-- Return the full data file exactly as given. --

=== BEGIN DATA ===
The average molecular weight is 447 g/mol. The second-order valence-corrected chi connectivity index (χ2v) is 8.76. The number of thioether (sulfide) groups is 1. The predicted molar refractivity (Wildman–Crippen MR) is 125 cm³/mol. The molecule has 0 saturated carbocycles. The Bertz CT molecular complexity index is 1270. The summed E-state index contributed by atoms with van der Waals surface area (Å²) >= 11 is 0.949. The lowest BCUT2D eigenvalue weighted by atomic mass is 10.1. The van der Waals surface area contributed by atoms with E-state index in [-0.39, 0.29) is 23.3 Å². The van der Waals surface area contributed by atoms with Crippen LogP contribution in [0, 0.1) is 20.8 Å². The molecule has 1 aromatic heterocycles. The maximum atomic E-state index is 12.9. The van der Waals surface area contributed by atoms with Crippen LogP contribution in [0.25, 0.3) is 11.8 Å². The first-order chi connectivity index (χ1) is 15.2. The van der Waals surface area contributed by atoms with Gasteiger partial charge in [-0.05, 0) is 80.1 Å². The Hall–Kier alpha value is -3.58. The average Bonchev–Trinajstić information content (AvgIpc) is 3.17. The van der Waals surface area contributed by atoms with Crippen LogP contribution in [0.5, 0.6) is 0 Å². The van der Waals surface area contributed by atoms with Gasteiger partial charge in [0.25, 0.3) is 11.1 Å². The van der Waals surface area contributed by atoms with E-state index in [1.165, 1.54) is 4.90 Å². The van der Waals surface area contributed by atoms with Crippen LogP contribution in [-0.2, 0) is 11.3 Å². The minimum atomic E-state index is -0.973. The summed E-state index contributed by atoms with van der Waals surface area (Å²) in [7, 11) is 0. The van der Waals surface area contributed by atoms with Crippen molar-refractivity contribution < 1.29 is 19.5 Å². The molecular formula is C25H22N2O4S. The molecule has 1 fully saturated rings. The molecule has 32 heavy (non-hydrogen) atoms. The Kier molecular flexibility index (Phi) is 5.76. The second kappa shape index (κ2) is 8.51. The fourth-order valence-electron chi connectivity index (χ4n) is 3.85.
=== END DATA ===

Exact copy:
The average molecular weight is 447 g/mol. The second-order valence-corrected chi connectivity index (χ2v) is 8.76. The number of thioether (sulfide) groups is 1. The predicted molar refractivity (Wildman–Crippen MR) is 125 cm³/mol. The molecule has 0 saturated carbocycles. The Bertz CT molecular complexity index is 1270. The summed E-state index contributed by atoms with van der Waals surface area (Å²) >= 11 is 0.949. The lowest BCUT2D eigenvalue weighted by atomic mass is 10.1. The van der Waals surface area contributed by atoms with E-state index in [-0.39, 0.29) is 23.3 Å². The van der Waals surface area contributed by atoms with Crippen LogP contribution in [0, 0.1) is 20.8 Å². The molecule has 1 aromatic heterocycles. The maximum atomic E-state index is 12.9. The van der Waals surface area contributed by atoms with Crippen LogP contribution in [0.25, 0.3) is 11.8 Å². The first-order chi connectivity index (χ1) is 15.2. The van der Waals surface area contributed by atoms with Gasteiger partial charge in [-0.05, 0) is 80.1 Å². The Hall–Kier alpha value is -3.58. The average Bonchev–Trinajstić information content (AvgIpc) is 3.17. The van der Waals surface area contributed by atoms with Crippen LogP contribution in [0.5, 0.6) is 0 Å². The van der Waals surface area contributed by atoms with Gasteiger partial charge in [0.25, 0.3) is 11.1 Å². The van der Waals surface area contributed by atoms with E-state index in [1.165, 1.54) is 4.90 Å². The van der Waals surface area contributed by atoms with Crippen LogP contribution in [-0.2, 0) is 11.3 Å². The minimum atomic E-state index is -0.973. The summed E-state index contributed by atoms with van der Waals surface area (Å²) in [7, 11) is 0. The van der Waals surface area contributed by atoms with Crippen molar-refractivity contribution < 1.29 is 19.5 Å². The molecular formula is C25H22N2O4S. The molecule has 1 fully saturated rings. The molecule has 32 heavy (non-hydrogen) atoms. The Kier molecular flexibility index (Phi) is 5.76. The second kappa shape index (κ2) is 8.51. The fourth-order valence-electron chi connectivity index (χ4n) is 3.85.